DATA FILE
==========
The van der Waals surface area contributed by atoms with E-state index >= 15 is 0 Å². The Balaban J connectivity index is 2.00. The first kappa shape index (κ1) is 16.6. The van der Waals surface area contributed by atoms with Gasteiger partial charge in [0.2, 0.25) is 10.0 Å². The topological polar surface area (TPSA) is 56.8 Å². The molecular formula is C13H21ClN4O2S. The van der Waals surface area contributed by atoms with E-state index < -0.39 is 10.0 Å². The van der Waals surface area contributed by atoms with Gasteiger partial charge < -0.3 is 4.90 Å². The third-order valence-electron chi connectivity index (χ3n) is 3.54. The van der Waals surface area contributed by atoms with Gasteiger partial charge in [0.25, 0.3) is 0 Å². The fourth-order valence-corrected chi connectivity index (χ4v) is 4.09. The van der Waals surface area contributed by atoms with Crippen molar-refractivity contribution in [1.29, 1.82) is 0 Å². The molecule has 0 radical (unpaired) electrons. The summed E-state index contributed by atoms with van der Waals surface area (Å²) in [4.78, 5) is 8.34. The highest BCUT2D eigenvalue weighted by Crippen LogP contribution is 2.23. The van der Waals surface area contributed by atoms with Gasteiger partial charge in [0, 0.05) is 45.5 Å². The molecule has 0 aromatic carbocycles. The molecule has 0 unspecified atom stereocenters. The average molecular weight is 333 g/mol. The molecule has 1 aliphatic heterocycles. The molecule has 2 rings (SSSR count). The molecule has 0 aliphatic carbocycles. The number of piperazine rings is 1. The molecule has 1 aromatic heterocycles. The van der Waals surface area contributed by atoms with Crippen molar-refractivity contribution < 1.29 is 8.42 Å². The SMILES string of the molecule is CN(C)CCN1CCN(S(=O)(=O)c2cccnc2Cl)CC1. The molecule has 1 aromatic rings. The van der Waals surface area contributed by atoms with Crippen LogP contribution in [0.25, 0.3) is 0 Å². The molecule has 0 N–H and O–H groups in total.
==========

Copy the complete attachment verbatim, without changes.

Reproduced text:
The van der Waals surface area contributed by atoms with E-state index >= 15 is 0 Å². The Balaban J connectivity index is 2.00. The first kappa shape index (κ1) is 16.6. The van der Waals surface area contributed by atoms with Gasteiger partial charge in [0.2, 0.25) is 10.0 Å². The topological polar surface area (TPSA) is 56.8 Å². The molecular formula is C13H21ClN4O2S. The van der Waals surface area contributed by atoms with E-state index < -0.39 is 10.0 Å². The van der Waals surface area contributed by atoms with Gasteiger partial charge < -0.3 is 4.90 Å². The third-order valence-electron chi connectivity index (χ3n) is 3.54. The van der Waals surface area contributed by atoms with Gasteiger partial charge in [0.25, 0.3) is 0 Å². The fourth-order valence-corrected chi connectivity index (χ4v) is 4.09. The van der Waals surface area contributed by atoms with Crippen molar-refractivity contribution in [1.29, 1.82) is 0 Å². The molecule has 0 radical (unpaired) electrons. The summed E-state index contributed by atoms with van der Waals surface area (Å²) in [4.78, 5) is 8.34. The highest BCUT2D eigenvalue weighted by Crippen LogP contribution is 2.23. The van der Waals surface area contributed by atoms with Gasteiger partial charge in [0, 0.05) is 45.5 Å². The molecule has 0 aromatic carbocycles. The molecule has 0 unspecified atom stereocenters. The average molecular weight is 333 g/mol. The molecule has 1 aliphatic heterocycles. The molecule has 2 rings (SSSR count). The molecule has 0 aliphatic carbocycles. The number of piperazine rings is 1. The molecule has 1 aromatic heterocycles. The van der Waals surface area contributed by atoms with Crippen molar-refractivity contribution < 1.29 is 8.42 Å². The SMILES string of the molecule is CN(C)CCN1CCN(S(=O)(=O)c2cccnc2Cl)CC1. The molecule has 1 aromatic rings. The van der Waals surface area contributed by atoms with Crippen LogP contribution in [0.25, 0.3) is 0 Å². The molecule has 0 N–H and O–H groups in total.